[Mono-list] .Net versions ... compatibility history
curylod at asme.org
Tue Aug 7 14:08:59 UTC 2012
In my experience, if you don't stray to far away from the core framework, you are in very good shape with API support. Stay away from things like Entity Framework and WPF (completely unsupported), use things like WCF and server components should be done with caution, but LINQ, TPL, or other parts of the core framework have very robust and well-tested implementations and you are much less likely to encounter issues.
Of course you should test, and particularly load test, across platforms as some of the internals work a little differently and bugs can pop up in unexpected scenarios.
As far as the runtime version included in various Linux distributions, in many cases it is better to package the runtime with your application. RHEL / CentOS have an old mono distribution by way of the EPEL repository and by nature, that distribution uses older software versions. This isn't just a mono constraint; if you have a python application that relies on python > 2.4 (which is from 2006), then you need to package your own python to distribute to RHEL / CentOS.
I wouldn't let the OS dictate the runtime you should use if it is simply a matter of packaging a newer runtime with your application. The OS can only really dictate the shared runtime version.
On Aug 7, 2012, at 7:41 AM, edward.harvey.mono wrote:
>> From: mono-list-bounces at lists.ximian.com [mailto:mono-list-
>> bounces at lists.ximian.com] On Behalf Of Stifu
>> Keep in mind that just because a certain Mono version supports a certain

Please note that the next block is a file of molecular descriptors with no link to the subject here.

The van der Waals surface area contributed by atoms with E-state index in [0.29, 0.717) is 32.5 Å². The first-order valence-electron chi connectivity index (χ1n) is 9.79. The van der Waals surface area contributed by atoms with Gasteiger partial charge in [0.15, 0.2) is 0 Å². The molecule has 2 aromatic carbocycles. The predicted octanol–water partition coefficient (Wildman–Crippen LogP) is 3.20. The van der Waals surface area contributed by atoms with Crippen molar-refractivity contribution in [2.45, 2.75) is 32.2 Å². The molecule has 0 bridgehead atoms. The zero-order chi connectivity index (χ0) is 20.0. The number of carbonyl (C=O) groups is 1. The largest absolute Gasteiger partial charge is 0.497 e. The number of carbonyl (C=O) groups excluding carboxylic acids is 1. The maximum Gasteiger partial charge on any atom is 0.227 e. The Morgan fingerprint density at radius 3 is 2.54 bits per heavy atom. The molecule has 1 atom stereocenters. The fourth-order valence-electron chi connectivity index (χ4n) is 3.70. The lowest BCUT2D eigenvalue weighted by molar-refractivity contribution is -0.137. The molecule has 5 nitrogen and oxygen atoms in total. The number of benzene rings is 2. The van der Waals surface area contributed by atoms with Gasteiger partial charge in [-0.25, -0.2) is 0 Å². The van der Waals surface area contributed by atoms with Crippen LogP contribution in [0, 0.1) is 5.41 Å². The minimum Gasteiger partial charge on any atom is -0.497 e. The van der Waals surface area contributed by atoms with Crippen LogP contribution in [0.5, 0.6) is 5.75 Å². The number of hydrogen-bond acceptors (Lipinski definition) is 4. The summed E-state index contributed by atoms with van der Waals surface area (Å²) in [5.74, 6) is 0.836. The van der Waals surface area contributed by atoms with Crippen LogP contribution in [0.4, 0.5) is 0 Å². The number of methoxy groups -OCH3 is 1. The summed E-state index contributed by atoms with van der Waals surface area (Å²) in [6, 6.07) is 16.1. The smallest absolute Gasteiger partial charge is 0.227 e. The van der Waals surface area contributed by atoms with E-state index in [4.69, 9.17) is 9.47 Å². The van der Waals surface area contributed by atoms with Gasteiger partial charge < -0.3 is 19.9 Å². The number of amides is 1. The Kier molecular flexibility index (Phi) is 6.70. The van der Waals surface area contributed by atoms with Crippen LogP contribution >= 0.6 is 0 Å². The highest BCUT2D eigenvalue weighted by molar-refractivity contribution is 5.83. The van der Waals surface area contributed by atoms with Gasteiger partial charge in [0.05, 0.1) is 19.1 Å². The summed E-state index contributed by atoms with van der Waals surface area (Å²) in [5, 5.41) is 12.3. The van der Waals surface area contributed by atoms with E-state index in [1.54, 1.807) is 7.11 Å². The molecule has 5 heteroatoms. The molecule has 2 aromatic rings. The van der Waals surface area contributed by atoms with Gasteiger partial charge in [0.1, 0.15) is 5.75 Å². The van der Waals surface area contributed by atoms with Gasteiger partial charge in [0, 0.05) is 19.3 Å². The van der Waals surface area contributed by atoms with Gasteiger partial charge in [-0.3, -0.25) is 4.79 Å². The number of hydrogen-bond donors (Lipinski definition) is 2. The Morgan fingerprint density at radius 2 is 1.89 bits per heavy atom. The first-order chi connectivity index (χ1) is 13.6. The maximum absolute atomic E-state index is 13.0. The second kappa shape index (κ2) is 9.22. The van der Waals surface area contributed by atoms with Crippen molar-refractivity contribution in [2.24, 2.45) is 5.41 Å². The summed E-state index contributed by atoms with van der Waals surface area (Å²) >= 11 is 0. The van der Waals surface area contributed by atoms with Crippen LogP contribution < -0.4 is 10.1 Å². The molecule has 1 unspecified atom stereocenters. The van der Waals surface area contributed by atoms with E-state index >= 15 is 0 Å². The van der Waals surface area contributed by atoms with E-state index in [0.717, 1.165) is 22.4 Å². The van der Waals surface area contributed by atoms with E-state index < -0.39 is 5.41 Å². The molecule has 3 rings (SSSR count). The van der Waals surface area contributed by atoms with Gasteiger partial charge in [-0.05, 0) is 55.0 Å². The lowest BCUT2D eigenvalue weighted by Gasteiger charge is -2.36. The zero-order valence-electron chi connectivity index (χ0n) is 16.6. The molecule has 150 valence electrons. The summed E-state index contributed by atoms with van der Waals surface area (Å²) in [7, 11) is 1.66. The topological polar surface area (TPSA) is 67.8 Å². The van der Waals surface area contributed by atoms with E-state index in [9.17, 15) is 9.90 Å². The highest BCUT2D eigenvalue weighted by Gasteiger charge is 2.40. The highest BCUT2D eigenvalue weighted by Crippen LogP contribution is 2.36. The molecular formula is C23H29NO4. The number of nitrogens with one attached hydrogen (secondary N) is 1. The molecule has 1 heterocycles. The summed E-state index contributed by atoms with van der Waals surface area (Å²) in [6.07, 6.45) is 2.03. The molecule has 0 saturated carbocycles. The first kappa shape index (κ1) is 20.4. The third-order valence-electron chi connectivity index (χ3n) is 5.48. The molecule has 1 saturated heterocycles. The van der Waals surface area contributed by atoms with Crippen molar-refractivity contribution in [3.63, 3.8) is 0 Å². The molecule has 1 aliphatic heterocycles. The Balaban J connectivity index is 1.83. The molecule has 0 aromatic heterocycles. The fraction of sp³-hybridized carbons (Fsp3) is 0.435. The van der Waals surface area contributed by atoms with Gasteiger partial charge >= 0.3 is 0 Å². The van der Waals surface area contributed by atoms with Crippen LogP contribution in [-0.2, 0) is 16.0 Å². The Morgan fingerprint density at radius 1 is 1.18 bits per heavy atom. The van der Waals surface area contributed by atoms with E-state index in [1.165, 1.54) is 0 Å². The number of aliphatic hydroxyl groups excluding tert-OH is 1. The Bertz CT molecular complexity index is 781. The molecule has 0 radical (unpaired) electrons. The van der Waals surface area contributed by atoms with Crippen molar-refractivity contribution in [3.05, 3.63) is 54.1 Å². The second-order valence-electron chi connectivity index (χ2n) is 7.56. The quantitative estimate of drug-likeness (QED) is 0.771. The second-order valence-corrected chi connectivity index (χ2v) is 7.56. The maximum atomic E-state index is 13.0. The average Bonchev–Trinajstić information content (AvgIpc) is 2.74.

>> profile, doesn't mean it fully supports everything in that profile. For
>> example, Mono 2.0 supports .NET 2.0 and 3.5, but has many missing 3.5 bits.
>> Even the latest Mono versions do not support all the APIs .NET does. So
>> things are not as simple as deciding which .NET version you want to support.
>> By the way, check out the Mono wikipedia page:
>> It may give you the overview you're looking for. It says Mono 1.2 supports
>> C# 2.0, but that the APIs are not on par with .NET 2.0 until Mono 2.0.
> Ahh. I was understanding before, that any given mono version is not 100% compatible with any particular .Net version, but perhaps I wasn't understanding well enough...
> Here's my new perception - The goal is to develop some applications cross-platform compatible (specifically, windows, mac, ubuntu, centos). It is understood that the application for each platform will be a separate product, we can't just reuse all the code and expect it to work on another platform. But we'd like to maximize the code reuse. It's understood, the only way to do this is to start developing on one platform, and obsessively frequently test the code on multiple platforms. The goal is to minimize the incompatibilities between platforms...
> So I guess the best approach is ... First of all, start with .Net 3.5 on windows. Expect most of it to work on mac, ubuntu, and centos 6. But don't hold high hopes for centos 5. Test obsessively, with every little change.
> Sound about right?
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